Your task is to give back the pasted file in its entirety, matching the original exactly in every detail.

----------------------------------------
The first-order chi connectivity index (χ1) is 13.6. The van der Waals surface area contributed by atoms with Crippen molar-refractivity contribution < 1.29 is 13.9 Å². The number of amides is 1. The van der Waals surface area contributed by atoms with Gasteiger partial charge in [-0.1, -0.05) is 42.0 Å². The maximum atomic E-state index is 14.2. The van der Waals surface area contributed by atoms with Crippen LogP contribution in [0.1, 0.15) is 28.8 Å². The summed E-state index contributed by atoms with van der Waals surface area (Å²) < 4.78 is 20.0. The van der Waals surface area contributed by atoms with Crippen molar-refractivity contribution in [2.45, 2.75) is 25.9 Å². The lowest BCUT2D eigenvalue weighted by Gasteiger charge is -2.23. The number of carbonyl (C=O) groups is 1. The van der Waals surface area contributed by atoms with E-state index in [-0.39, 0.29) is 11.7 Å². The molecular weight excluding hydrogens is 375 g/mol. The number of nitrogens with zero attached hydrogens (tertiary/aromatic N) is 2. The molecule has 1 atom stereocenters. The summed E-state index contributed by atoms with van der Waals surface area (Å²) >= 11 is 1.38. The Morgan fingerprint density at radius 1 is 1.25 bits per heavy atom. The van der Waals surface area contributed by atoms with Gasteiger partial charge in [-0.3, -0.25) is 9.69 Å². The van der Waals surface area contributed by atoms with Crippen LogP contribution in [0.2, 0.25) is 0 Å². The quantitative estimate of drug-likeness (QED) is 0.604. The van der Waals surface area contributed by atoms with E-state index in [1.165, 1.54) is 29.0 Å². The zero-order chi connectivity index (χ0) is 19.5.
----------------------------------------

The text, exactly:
The first-order chi connectivity index (χ1) is 13.6. The van der Waals surface area contributed by atoms with Crippen molar-refractivity contribution < 1.29 is 13.9 Å². The number of amides is 1. The van der Waals surface area contributed by atoms with Gasteiger partial charge in [-0.1, -0.05) is 42.0 Å². The maximum atomic E-state index is 14.2. The van der Waals surface area contributed by atoms with Crippen LogP contribution in [0.1, 0.15) is 28.8 Å². The summed E-state index contributed by atoms with van der Waals surface area (Å²) < 4.78 is 20.0. The van der Waals surface area contributed by atoms with Crippen molar-refractivity contribution in [2.45, 2.75) is 25.9 Å². The lowest BCUT2D eigenvalue weighted by Gasteiger charge is -2.23. The number of carbonyl (C=O) groups is 1. The van der Waals surface area contributed by atoms with E-state index in [-0.39, 0.29) is 11.7 Å². The molecular weight excluding hydrogens is 375 g/mol. The number of nitrogens with zero attached hydrogens (tertiary/aromatic N) is 2. The molecule has 1 atom stereocenters. The summed E-state index contributed by atoms with van der Waals surface area (Å²) >= 11 is 1.38. The Morgan fingerprint density at radius 1 is 1.25 bits per heavy atom. The van der Waals surface area contributed by atoms with Gasteiger partial charge in [-0.3, -0.25) is 9.69 Å². The van der Waals surface area contributed by atoms with Crippen LogP contribution in [0.2, 0.25) is 0 Å². The quantitative estimate of drug-likeness (QED) is 0.604. The van der Waals surface area contributed by atoms with E-state index in [1.165, 1.54) is 29.0 Å². The zero-order chi connectivity index (χ0) is 19.5.